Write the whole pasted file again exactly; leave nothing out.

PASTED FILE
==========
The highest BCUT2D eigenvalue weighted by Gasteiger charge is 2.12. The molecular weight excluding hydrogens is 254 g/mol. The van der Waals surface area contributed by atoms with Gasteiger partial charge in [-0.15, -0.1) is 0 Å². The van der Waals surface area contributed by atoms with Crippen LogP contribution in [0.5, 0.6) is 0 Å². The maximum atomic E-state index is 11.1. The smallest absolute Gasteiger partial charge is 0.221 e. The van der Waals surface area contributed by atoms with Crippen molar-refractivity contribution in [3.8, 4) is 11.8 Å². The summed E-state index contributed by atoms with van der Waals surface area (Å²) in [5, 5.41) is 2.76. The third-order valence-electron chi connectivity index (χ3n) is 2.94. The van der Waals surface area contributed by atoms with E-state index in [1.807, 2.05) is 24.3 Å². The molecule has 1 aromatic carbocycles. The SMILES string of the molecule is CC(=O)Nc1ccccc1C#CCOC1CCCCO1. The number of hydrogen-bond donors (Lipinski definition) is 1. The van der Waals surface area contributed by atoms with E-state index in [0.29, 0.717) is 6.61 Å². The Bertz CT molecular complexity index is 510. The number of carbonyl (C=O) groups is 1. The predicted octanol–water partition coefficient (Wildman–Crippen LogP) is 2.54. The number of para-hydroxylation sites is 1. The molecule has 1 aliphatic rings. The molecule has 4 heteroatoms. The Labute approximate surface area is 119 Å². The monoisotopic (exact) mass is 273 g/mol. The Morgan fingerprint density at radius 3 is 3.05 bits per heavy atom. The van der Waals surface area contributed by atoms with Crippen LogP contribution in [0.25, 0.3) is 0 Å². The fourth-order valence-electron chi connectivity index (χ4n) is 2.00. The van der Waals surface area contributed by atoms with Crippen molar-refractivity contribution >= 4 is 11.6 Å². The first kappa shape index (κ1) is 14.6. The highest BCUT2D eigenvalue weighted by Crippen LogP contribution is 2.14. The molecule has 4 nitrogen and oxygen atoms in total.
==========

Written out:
The highest BCUT2D eigenvalue weighted by Gasteiger charge is 2.12. The molecular weight excluding hydrogens is 254 g/mol. The van der Waals surface area contributed by atoms with Gasteiger partial charge in [-0.15, -0.1) is 0 Å². The van der Waals surface area contributed by atoms with Crippen LogP contribution in [0.5, 0.6) is 0 Å². The maximum atomic E-state index is 11.1. The smallest absolute Gasteiger partial charge is 0.221 e. The van der Waals surface area contributed by atoms with Crippen molar-refractivity contribution in [3.8, 4) is 11.8 Å². The summed E-state index contributed by atoms with van der Waals surface area (Å²) in [5, 5.41) is 2.76. The third-order valence-electron chi connectivity index (χ3n) is 2.94. The van der Waals surface area contributed by atoms with E-state index in [1.807, 2.05) is 24.3 Å². The molecule has 1 aromatic carbocycles. The SMILES string of the molecule is CC(=O)Nc1ccccc1C#CCOC1CCCCO1. The number of hydrogen-bond donors (Lipinski definition) is 1. The van der Waals surface area contributed by atoms with E-state index in [0.29, 0.717) is 6.61 Å². The Bertz CT molecular complexity index is 510. The number of carbonyl (C=O) groups is 1. The predicted octanol–water partition coefficient (Wildman–Crippen LogP) is 2.54. The number of para-hydroxylation sites is 1. The molecule has 1 aliphatic rings. The molecule has 4 heteroatoms. The Labute approximate surface area is 119 Å². The monoisotopic (exact) mass is 273 g/mol. The Morgan fingerprint density at radius 3 is 3.05 bits per heavy atom. The van der Waals surface area contributed by atoms with Crippen LogP contribution in [0.25, 0.3) is 0 Å². The fourth-order valence-electron chi connectivity index (χ4n) is 2.00. The van der Waals surface area contributed by atoms with Crippen molar-refractivity contribution >= 4 is 11.6 Å². The first kappa shape index (κ1) is 14.6. The highest BCUT2D eigenvalue weighted by Crippen LogP contribution is 2.14. The molecule has 4 nitrogen and oxygen atoms in total.